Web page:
Paying employers to hire their workers back: unique idea or just more debt? - The Motley Fool & AMAC
Sen. Josh Hawley (R-MO) is proposing a sort of negative payroll tax designed to keep as many employed as possible versus merely paying money out to people directly. Dan Caplinger of The Motley Fool explains Sen. Hawley’s plan in this informative article. Companies are laying off employees because of a lack of incoming revenue to pay them due to the closures caused by the pandemic. Government programs to encourage employee retention like the Payroll Protection Program have been too complicated and unwieldy for many businesses. The Hawley plan would cut out the “middle men” (banks) and instead get money directly to employers on the condition that they use it to rehire their employees. The plan would use a refundable payroll tax rebate to cover 80% of a worker’s pay up to the median U.S. wage level. Instead of employers paying payroll taxes to the government, the government would instead reverse the money flow and put money into employers’ bank accounts.
Hawley’s GOP colleagues have been cool to his idea, though former economic advisor for the Reagan administration and a member of the White House Economic Recovery Task Force, Arthur Laffer, has signaled support. Read more details on Caplinger’s summation of Hawley’s negative payroll tax here.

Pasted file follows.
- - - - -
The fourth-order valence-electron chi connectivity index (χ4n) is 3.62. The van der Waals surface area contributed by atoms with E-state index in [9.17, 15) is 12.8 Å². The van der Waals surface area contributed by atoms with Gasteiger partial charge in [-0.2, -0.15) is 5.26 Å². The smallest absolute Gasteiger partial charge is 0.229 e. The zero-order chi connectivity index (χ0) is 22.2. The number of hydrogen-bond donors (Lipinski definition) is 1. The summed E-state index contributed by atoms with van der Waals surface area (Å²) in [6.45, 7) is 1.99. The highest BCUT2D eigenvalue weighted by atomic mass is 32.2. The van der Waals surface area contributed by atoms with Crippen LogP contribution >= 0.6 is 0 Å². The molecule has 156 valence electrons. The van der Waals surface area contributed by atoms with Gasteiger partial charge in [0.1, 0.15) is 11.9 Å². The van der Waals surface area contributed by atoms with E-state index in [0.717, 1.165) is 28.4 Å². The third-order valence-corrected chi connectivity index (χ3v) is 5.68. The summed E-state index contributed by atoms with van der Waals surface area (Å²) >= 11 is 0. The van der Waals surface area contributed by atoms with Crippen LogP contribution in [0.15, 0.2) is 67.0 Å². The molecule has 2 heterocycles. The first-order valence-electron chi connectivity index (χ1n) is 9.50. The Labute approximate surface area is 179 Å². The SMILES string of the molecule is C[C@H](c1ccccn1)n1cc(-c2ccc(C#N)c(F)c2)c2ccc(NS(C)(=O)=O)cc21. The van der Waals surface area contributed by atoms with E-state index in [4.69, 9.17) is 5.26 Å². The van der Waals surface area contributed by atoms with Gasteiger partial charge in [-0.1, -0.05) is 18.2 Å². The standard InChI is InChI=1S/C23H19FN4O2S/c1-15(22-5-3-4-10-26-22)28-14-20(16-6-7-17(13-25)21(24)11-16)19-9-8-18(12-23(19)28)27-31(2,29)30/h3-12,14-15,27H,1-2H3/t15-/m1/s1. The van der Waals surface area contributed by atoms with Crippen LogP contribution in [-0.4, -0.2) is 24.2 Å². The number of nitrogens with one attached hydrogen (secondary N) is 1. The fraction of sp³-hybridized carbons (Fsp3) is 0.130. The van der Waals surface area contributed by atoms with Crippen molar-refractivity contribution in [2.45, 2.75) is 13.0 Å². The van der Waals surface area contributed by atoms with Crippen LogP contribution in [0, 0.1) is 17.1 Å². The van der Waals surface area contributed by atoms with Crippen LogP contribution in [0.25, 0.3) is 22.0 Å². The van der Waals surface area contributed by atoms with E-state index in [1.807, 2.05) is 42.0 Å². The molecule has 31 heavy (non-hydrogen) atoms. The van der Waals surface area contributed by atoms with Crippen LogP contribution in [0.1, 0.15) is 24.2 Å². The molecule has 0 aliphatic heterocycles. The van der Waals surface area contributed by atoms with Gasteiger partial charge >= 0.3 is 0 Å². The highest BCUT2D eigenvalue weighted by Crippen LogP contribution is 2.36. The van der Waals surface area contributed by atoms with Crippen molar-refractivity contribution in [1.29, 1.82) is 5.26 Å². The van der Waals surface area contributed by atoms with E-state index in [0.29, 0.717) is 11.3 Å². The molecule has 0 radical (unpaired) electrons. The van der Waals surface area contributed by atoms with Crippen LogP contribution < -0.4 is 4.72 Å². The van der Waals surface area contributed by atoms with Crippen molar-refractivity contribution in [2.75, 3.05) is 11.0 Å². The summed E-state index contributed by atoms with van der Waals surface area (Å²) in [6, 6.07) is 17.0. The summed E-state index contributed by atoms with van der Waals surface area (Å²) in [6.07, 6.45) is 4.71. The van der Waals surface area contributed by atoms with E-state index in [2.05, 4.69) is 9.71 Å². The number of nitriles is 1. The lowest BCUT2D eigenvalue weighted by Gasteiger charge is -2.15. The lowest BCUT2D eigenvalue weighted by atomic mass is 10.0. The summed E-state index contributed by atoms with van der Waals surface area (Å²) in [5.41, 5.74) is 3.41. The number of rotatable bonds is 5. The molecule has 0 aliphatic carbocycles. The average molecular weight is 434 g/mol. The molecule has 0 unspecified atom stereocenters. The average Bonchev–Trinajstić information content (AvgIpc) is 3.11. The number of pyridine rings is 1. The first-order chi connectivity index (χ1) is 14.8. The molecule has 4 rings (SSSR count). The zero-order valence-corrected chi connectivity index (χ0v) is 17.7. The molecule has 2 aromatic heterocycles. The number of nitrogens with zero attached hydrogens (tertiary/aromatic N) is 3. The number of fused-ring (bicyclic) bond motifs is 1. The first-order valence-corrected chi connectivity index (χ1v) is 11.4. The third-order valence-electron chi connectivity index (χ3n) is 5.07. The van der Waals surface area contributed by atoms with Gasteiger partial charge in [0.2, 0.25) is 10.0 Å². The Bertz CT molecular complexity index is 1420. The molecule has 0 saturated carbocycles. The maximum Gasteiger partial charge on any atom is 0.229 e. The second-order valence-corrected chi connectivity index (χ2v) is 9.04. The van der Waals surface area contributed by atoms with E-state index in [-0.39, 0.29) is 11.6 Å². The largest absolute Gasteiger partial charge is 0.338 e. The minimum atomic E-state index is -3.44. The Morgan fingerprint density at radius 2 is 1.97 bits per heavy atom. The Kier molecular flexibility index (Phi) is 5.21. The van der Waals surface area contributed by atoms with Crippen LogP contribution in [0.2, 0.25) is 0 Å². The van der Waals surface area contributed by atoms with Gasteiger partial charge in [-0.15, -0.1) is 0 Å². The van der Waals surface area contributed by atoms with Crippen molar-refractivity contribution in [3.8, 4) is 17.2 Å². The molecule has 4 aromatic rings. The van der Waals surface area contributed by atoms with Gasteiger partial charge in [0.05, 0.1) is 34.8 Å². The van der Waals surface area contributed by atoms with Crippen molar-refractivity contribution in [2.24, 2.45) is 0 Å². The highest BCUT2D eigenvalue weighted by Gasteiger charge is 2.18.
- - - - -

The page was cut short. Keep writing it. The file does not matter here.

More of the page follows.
The Association of Mature American Citizens (AMAC) has been leery of proposals that would hurt the solvency of Social Security over the long term, even for short term economic or political gains. AMAC believes Social Security must be preserved and modernized by making modest changes in cost of living adjustments and the retirement age, with no additional taxes on workers. AMAC supports a bipartisan compromise, “The Social Security Guarantee Act,” taking portions of bills introduced by former Rep. Johnson (R-TX) and current Rep. Larson (D-CT) and merging them with the Association’s own research. One component is Social Security PLUS, a new, voluntary plan that would allow all earners to have more income available at retirement. This component is intended to appeal especially to younger workers. AMAC is resolute in its mission that Social Security be preserved and modernized and has gotten the attention of lawmakers in DC, meeting with many congressional offices and staff over the past several years. Read AMAC’s plan here.